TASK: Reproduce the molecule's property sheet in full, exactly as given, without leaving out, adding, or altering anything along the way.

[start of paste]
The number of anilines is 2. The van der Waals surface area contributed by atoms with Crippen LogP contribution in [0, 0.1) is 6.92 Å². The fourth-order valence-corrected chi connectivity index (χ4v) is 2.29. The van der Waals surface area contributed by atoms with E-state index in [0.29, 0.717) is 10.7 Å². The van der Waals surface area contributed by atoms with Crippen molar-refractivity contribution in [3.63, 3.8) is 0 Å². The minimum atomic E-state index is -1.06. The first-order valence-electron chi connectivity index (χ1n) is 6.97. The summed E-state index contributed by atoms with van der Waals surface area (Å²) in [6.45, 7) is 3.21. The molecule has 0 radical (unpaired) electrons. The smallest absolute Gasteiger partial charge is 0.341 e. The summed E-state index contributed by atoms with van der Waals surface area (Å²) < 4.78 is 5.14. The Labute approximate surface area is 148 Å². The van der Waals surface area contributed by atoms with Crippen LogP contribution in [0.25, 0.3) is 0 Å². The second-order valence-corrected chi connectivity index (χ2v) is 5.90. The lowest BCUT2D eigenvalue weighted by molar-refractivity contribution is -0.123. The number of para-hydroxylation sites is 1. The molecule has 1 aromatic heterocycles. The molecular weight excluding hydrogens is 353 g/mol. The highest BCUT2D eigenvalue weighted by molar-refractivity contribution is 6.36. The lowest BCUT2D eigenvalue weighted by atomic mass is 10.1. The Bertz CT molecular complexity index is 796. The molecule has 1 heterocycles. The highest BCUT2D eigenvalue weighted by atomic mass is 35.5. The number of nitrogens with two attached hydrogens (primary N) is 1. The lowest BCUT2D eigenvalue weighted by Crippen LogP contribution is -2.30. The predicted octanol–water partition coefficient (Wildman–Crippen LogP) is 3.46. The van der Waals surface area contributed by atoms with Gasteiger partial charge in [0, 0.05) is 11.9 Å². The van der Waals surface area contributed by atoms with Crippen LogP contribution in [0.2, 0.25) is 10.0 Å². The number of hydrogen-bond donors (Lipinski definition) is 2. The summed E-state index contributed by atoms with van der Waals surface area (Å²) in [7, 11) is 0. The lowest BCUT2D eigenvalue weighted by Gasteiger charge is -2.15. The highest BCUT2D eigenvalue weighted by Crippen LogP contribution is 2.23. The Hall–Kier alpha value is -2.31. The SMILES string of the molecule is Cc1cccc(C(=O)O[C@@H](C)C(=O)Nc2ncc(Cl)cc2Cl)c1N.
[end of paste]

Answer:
The number of anilines is 2. The van der Waals surface area contributed by atoms with Crippen LogP contribution in [0, 0.1) is 6.92 Å². The fourth-order valence-corrected chi connectivity index (χ4v) is 2.29. The van der Waals surface area contributed by atoms with E-state index in [0.29, 0.717) is 10.7 Å². The van der Waals surface area contributed by atoms with Crippen molar-refractivity contribution in [3.63, 3.8) is 0 Å². The minimum atomic E-state index is -1.06. The first-order valence-electron chi connectivity index (χ1n) is 6.97. The summed E-state index contributed by atoms with van der Waals surface area (Å²) in [6.45, 7) is 3.21. The molecule has 0 radical (unpaired) electrons. The smallest absolute Gasteiger partial charge is 0.341 e. The summed E-state index contributed by atoms with van der Waals surface area (Å²) < 4.78 is 5.14. The Labute approximate surface area is 148 Å². The van der Waals surface area contributed by atoms with Crippen LogP contribution in [0.25, 0.3) is 0 Å². The second-order valence-corrected chi connectivity index (χ2v) is 5.90. The lowest BCUT2D eigenvalue weighted by molar-refractivity contribution is -0.123. The number of para-hydroxylation sites is 1. The molecule has 1 aromatic heterocycles. The molecular weight excluding hydrogens is 353 g/mol. The highest BCUT2D eigenvalue weighted by molar-refractivity contribution is 6.36. The lowest BCUT2D eigenvalue weighted by atomic mass is 10.1. The Bertz CT molecular complexity index is 796. The molecule has 1 heterocycles. The highest BCUT2D eigenvalue weighted by atomic mass is 35.5. The number of nitrogens with two attached hydrogens (primary N) is 1. The lowest BCUT2D eigenvalue weighted by Crippen LogP contribution is -2.30. The predicted octanol–water partition coefficient (Wildman–Crippen LogP) is 3.46. The van der Waals surface area contributed by atoms with Gasteiger partial charge in [0, 0.05) is 11.9 Å². The van der Waals surface area contributed by atoms with Crippen LogP contribution in [0.2, 0.25) is 10.0 Å². The number of hydrogen-bond donors (Lipinski definition) is 2. The summed E-state index contributed by atoms with van der Waals surface area (Å²) in [7, 11) is 0. The lowest BCUT2D eigenvalue weighted by Gasteiger charge is -2.15. The highest BCUT2D eigenvalue weighted by Crippen LogP contribution is 2.23. The Hall–Kier alpha value is -2.31. The SMILES string of the molecule is Cc1cccc(C(=O)O[C@@H](C)C(=O)Nc2ncc(Cl)cc2Cl)c1N.